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Saturday, June 04, 2022

Red-eyed Vireos Never Stop Singing, (well almost).

I opened the door this morning and heard a familiar sound, a Red-eyed Vireo singing in the woods behind my deck. This is one of the most common sounds you hear all summer long in woods and as you hike. There's reason –
Red-eyed Vireos are abundant in about the eastern two-thirds of the country and much of Canada. Unlike many male birds who stop singing after they pair up, the male Red-eyed Vireo sings almost constantly, even after getting a mate.
From Stokes Guide to Bird Behavior, Vol. 1,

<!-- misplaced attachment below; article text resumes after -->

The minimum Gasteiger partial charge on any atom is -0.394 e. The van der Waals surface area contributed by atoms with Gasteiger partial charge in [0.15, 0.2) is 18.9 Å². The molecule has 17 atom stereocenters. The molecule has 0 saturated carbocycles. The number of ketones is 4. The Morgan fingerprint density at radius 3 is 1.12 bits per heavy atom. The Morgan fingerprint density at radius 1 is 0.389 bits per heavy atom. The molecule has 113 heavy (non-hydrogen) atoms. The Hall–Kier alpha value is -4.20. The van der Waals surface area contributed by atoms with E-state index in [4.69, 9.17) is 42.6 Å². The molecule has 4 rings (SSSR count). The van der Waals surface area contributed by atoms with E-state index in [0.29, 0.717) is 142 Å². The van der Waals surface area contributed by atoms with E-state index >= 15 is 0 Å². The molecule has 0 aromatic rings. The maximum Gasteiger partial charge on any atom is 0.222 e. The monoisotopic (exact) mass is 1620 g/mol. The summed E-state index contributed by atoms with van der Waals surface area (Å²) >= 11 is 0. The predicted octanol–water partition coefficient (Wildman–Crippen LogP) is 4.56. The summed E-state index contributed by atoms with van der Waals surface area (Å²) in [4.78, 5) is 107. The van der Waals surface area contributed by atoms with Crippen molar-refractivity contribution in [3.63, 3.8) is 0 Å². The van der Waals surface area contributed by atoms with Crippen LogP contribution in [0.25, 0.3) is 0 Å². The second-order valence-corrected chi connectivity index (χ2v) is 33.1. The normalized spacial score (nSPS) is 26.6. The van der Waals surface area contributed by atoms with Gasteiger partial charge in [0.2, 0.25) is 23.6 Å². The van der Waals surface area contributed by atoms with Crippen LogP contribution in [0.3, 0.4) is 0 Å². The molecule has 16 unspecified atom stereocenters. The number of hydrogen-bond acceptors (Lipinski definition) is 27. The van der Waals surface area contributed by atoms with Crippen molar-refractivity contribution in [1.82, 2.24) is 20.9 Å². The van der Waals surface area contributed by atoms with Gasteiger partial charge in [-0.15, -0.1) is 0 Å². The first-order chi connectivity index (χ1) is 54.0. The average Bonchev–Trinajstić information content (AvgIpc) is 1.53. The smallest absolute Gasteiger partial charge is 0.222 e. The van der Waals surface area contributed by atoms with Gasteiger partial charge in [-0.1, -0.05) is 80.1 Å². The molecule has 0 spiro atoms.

"At some point, he will stop singing and you will notice an immediate change in the female's behavior. She begins to look in all directions, move about on the nest, and may even give one of her calls. In a minute or two, she flies off to meet the male and is either fed by him or feeds on her own. After about five minutes the male will be singing from the treetops again and, possibly without your even noticing, the female will have come back to the nest and resumed incubating. From this will be clear to you that the male's song is being closely listened to by the female and is a continual aural contact that helps the pair coordinate this phase of their lives." This is an intimate look into the secret life of Red-eyed Vireos. We wrote our behavior guides to create holistic birding, in which you go beyond mere identification and get a deeper appreciation and respect for the amazing lives of birds. (Always observe nests from a safe distance so as not to disturb birds.) Listen to the song of a Red-eyed Vireo here, I guarantee you will hear it if you are in their range.


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